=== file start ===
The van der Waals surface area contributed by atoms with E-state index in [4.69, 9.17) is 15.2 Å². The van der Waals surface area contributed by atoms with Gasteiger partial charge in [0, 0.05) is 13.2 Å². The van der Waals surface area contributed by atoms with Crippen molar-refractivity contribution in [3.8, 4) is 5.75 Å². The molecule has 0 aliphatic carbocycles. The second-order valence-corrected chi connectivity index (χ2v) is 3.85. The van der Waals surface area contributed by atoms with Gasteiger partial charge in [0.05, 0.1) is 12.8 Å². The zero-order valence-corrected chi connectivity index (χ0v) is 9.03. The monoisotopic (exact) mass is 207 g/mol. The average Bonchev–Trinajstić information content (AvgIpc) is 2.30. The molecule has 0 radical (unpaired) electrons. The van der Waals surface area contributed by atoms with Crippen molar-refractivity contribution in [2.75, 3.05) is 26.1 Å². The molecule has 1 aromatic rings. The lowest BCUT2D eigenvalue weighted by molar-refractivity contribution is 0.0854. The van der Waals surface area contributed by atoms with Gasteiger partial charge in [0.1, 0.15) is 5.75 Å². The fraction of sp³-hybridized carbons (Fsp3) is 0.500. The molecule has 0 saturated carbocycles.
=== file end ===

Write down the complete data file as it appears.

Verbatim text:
The van der Waals surface area contributed by atoms with E-state index in [4.69, 9.17) is 15.2 Å². The van der Waals surface area contributed by atoms with Gasteiger partial charge in [0, 0.05) is 13.2 Å². The van der Waals surface area contributed by atoms with Crippen molar-refractivity contribution in [3.8, 4) is 5.75 Å². The molecule has 0 aliphatic carbocycles. The second-order valence-corrected chi connectivity index (χ2v) is 3.85. The van der Waals surface area contributed by atoms with Gasteiger partial charge in [0.05, 0.1) is 12.8 Å². The zero-order valence-corrected chi connectivity index (χ0v) is 9.03. The monoisotopic (exact) mass is 207 g/mol. The average Bonchev–Trinajstić information content (AvgIpc) is 2.30. The molecule has 0 radical (unpaired) electrons. The van der Waals surface area contributed by atoms with Crippen molar-refractivity contribution in [2.75, 3.05) is 26.1 Å². The molecule has 1 aromatic rings. The lowest BCUT2D eigenvalue weighted by molar-refractivity contribution is 0.0854. The van der Waals surface area contributed by atoms with Gasteiger partial charge in [0.1, 0.15) is 5.75 Å². The fraction of sp³-hybridized carbons (Fsp3) is 0.500. The molecule has 0 saturated carbocycles.